A friend of mine recently remarked to me about how much his Amazon stock has grown over the past two years. He bought his shares back in 2015 when Amazon was selling at around $400 per share. Today, Amazon sits at over $1,400 per share. As my buddy made clear, that’s well over a 200% increase. He’s killing it, as he likes to tell me.
The thing is, I know this friend. He’s what you’d call an average millennial – no retirement savings, very little knowledge about finances, and essentially a non-existent savings rate. Still, in his mind, he was killing it since this one investment he’d made three years ago – buying a few shares of Amazon – had paid off so well. And no doubt, it did. He turned $1,200 into over $4,000. It’s nothing to sneeze at.
At the same time, celebrating turning 1,000 bucks into 4,000 bucks misses the point. In the grand scheme of things, a $3,000 gain really doesn’t move the needle much when you think about what we’re really trying to do. We’re out here trying to save up enough money so that we never have to work again! A few measly thousand dollars isn’t going to be enough to do that. We need many, many thousands of dollars. And to do that, we need to do the most important thing – save A LOT of money!
It’s this emphasis on getting big returns that I think a lot of new investors mistakenly focus on. The truth is, in the beginning, your rate of return basically means zilch since you’re starting out with so little money. It doesn’t matter if your early investments go up 100% or tank tomorrow.
What really matters is that you’re brute force saving as much money as you can so that someday, in the future, your rate of return will actually mean something.
200% of Nothing Is Still Nothing
I’ve always been confused about why new investors care about their investment returns so much. Most likely it comes from a misunderstanding of how investment returns work. Most people know that rate of return matters, but a lot of people don’t understand that it really doesn’t matter until your numbers get meaningfully large.
The example I always use to illustrate this is the magic doubling penny hypothetical. For those of you who are unfamiliar with this example, the magic doubling penny goes like this. You start off with a penny, and each day, your penny doubles. On day two you have two pennies. On day three, you have four pennies. And so on, and so on.
Here’s what it looks like if your penny doubles every day, for 30 days:
The magic doubling penny is typically used to show the awesome power of compound interest. And it works to do that. As we can see, given enough time, a small amount of money can become a really large amount of money.
But I think an example like this can also encourage the wrong type of thinking. Instead of focusing on the thing that really matters early on (actually saving money), a lot of people focus too much on the thing that doesn’t really matter early on (their rate of return).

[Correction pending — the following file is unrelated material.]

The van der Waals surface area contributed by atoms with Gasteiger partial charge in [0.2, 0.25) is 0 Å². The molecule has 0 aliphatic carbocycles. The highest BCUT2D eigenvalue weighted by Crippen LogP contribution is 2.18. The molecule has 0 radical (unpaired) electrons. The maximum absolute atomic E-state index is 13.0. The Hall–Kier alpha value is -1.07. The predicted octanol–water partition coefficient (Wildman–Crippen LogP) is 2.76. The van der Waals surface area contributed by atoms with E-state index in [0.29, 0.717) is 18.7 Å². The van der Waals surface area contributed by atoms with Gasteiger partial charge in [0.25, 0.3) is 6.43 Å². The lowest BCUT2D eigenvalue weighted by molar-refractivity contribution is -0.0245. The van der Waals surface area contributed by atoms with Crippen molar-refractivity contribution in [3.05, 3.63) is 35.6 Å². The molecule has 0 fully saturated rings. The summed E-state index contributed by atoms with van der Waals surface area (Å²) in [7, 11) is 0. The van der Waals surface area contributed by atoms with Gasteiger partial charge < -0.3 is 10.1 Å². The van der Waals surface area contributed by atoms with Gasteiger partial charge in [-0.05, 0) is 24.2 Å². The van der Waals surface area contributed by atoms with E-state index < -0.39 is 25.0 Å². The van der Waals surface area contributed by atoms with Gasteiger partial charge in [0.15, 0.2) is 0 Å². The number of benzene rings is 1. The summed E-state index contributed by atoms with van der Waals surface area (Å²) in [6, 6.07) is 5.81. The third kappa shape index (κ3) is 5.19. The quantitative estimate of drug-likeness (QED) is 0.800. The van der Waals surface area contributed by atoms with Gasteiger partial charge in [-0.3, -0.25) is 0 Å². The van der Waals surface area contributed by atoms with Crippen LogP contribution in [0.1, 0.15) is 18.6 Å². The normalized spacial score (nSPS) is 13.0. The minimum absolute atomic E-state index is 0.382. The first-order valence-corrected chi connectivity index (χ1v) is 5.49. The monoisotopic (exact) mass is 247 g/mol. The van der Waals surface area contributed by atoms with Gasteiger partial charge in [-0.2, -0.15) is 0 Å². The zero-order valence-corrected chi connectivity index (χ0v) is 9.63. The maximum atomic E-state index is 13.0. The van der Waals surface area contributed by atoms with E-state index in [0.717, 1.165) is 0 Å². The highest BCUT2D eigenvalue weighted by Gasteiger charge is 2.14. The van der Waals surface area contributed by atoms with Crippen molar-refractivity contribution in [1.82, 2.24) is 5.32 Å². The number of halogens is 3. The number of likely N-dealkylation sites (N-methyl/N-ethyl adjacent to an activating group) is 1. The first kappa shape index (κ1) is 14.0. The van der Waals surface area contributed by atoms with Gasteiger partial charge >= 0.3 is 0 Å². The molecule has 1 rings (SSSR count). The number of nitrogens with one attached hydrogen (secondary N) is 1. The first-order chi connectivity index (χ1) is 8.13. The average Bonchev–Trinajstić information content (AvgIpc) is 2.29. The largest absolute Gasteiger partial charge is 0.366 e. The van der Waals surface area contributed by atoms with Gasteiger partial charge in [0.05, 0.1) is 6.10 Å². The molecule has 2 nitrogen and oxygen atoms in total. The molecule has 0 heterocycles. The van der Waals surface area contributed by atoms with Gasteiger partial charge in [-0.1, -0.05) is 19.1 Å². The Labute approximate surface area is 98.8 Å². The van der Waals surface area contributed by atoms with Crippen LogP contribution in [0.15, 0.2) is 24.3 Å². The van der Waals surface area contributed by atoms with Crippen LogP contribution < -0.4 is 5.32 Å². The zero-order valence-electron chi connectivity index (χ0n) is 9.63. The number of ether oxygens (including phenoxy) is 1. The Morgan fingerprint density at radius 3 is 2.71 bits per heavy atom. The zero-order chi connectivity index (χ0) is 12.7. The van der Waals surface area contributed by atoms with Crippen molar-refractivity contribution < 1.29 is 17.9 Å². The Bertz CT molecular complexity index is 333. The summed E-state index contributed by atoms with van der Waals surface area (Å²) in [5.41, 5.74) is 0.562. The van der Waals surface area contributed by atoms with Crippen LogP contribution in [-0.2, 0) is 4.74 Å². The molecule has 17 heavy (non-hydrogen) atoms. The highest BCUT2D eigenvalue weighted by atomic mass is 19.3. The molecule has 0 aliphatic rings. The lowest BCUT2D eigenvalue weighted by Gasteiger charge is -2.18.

Just look at the doubling penny again. Most people ignore or don’t really look at how small those numbers are early in the compounding process. Even a 100% return means very little in the early stages – a penny becomes two pennies which becomes four pennies. 100% or 200% of nothing is still exactly that. Nothing.
You can see that the growth really only starts to happen towards those last few days when there’s actually a significant amount of money saved up. What that means is that, instead of focusing on the rate of return, we should focus on the only thing that we can control – putting as much money away so that we can get to those big numbers.
Build Up Your Stash Of Money First – Worry About Your Rate Of Return Later
The fact is, the rate of return just doesn’t really matter all that much when you begin your investing career. Losing or gaining a few thousand dollars isn’t going to change your life. Even a few hundred thousand dollars won’t matter that much. I saved over $30,000 by myself last year. Even if my investments dropped by $30,000 this year, I’d make it back up just by the brute force savings I put in each month. As a result, I really don’t care what my rate of return is right now – even with over a $100,000 invested right now, it’s still ultimately small potatoes to what I really need.
When the crypto-currency stuff was going crazy, I remember people online and in person bragging about the few thousand dollars they’d made because their crypto had gone up by a couple thousand percent in a few days. I remember one YouTuber online bragging about how he’d made $3,000 or so in a week.
Honestly, it never impressed me that much. It’s fun, sure. But will a couple thousand dollars change your life? Does it really matter that you made a few thousand bucks on your tiny investment when you consider that you need to be making way more than that every year if you want to never have to work again?
Sure, your rate of return can matter – it especially matters when you have a lot of money saved up. A 10% return on a million dollars is $100,000 dollars. That’s significant money that will change your life. A 10% return on $10,000? Well, that’s $1,000 – it’s nice, but does it really do anything for you?
Get to those big, unfathomable numbers first. Then you can go and worry about your rate of return. Until then, you’re just playing with numbers.